Wanted: skateboarders with enthusiasm
The Wadena Park Board wants young people to give input on the Northwest Playground skate park during a special meeting 5:30 p.m. Wednesday, May 5 at the park.
The city of Wadena applied for a $15,000 grant from the Tony Hawk Foundation to improve the park, but was notified in February it did not get the grant. One of the reasons indicated in the letter was general concern that the city had not raised much of the more than $39,000 cost for the project and did not provide enough evidence of the skaters' participation.
The city has $5,000 in its budget for the skate park and the company selling the equipment offered to match whatever the Tony Hawk Foundation granted up to $15,000.
Public Works Director Ron Bucholz would like to give the grant another shot, he said, but wants to hear from local skateboarders and roller bladers first about what they think the skate park needs.
"If we have this meeting on the fifth and nobody shows up then we're going to feel, well, the city youth are satisfied with what we have," he said. "So hopefully we get a good turnout and generate some real excitement."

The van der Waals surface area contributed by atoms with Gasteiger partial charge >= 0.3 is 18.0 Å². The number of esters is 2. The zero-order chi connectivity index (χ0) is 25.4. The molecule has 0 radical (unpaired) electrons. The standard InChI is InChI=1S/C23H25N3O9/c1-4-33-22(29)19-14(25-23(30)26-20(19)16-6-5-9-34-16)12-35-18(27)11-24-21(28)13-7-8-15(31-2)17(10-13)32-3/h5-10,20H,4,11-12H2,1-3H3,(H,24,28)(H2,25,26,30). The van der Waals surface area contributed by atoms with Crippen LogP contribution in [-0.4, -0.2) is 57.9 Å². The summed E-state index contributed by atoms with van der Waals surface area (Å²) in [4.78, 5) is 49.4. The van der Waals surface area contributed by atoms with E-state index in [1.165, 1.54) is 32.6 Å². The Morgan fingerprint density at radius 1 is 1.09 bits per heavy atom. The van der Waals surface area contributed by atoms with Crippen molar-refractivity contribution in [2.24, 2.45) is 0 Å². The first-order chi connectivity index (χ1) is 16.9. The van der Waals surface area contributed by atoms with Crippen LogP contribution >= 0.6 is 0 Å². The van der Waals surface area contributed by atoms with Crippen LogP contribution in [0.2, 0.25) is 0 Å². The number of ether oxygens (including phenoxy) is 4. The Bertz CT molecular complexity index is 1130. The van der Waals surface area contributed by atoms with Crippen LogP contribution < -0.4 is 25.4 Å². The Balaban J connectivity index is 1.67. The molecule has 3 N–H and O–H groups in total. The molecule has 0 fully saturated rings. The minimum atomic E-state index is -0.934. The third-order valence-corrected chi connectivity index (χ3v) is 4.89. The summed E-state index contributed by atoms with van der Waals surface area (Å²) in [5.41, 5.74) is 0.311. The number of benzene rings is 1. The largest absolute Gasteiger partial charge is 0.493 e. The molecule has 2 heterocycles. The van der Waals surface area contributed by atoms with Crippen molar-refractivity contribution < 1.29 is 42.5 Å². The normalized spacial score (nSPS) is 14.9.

Lenny Anderson, a park board member and neighbor of the Northwest Playground, said a lot of skateboarders use the park.
"On a given night there's probably 6-10 here on weeknights ... after school," he said. "On weekends [it] probably doubles that."
Anderson tries to talk with the new people he sees at the park, he said. They come from New York Mills, Sebeka, Staples and Henning.
Tony Hawk also expressed concern about the type of modular system the city is considering, according to the letter from a Foundation representative. They don't consider it durable enough for municipal use. Ramps made from concrete or with steel frames is what they recommend, according to the letter.
Concrete is long-lasting, but very expensive, Anderson said.
The city installed the skate park's current features over the course of a few years, Bucholz said. A couple of years ago about a half dozen kids drew out what they wanted, but that would have cost more like $100,000. The skaters at the time wanted something with more "flow," Bucholz said, something they could continue on.
The area is big enough to get done what they want, he said. If kids come to the meeting and say no they don't need all that, they just want one or two more pieces, then that is what the city will work on doing.
The park board posted notices at the Cyber Cafe and other places in town letting youth know about the meeting.
"We're trying to get the word out," Bucholz said. "We want to give it one more try."